Book and I have dined everywhere from Burger King to Prime Rib. If they give you a table (i.e. a flat surface) Book is happy. Lighting use to be an occasional problem but I bought Book special traveling clothes: Barnes and Noble has this nice cover with a book light built into the spine.

In fact, I would dispute the premise of the quoted statement. The advantage of Book as a dining companion is the ability to shut out the noise and bother around you. I too miss Louie's and the music. However my memories are of classical music. Had there been jazz I would have specially wanted Book to help me shut it out. (Sorry, I hate jazz, well country too. Well actually everything that is not classical. Now before I'm attacked for such narrow tastes in music, let me remind you I have about 1600 years of music from which to choose, so my taste is not all that narrow: chant to Michael Torke. Let me dig my hole deeper by adding that the trio of Gershwin, Copeland and Bernstein are also excluded from my play list: only C+ for each, on their very best days.)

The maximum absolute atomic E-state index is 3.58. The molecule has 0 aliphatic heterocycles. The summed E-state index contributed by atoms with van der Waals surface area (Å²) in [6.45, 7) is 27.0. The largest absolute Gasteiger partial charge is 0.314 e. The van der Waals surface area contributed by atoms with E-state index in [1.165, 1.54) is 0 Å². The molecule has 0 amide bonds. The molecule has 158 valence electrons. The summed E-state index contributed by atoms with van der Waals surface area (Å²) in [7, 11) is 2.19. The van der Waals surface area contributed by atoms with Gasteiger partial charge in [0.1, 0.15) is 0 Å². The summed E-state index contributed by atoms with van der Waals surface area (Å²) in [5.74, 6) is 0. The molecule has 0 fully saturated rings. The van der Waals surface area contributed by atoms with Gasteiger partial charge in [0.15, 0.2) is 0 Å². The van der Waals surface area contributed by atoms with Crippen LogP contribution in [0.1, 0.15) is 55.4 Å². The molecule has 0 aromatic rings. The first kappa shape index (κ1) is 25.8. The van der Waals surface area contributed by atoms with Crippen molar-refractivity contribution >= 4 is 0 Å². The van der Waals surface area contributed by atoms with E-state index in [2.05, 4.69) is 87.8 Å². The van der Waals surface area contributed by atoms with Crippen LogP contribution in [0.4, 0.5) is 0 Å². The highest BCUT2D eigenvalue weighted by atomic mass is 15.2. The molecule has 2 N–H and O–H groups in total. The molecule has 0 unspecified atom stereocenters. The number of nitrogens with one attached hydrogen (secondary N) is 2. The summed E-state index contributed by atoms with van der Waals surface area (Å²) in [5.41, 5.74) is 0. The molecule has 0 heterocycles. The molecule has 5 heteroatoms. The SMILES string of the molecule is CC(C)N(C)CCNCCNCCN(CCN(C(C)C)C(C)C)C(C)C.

You would really choose Michael Torke over Gershwin, Copeland, or Bernstein? I'm not an incredible fan of the latter three, but just about anything is better then neo-romantic, uninspired hogwash.

As for reading while dining, once the food comes the book goes down. It's too distracting to try to balance a book and eat. If I'm paying to eat at a restaurant I want to enjoy the food and be engaged in eating it, as opposed to just automatically putting it in my mouth without thought.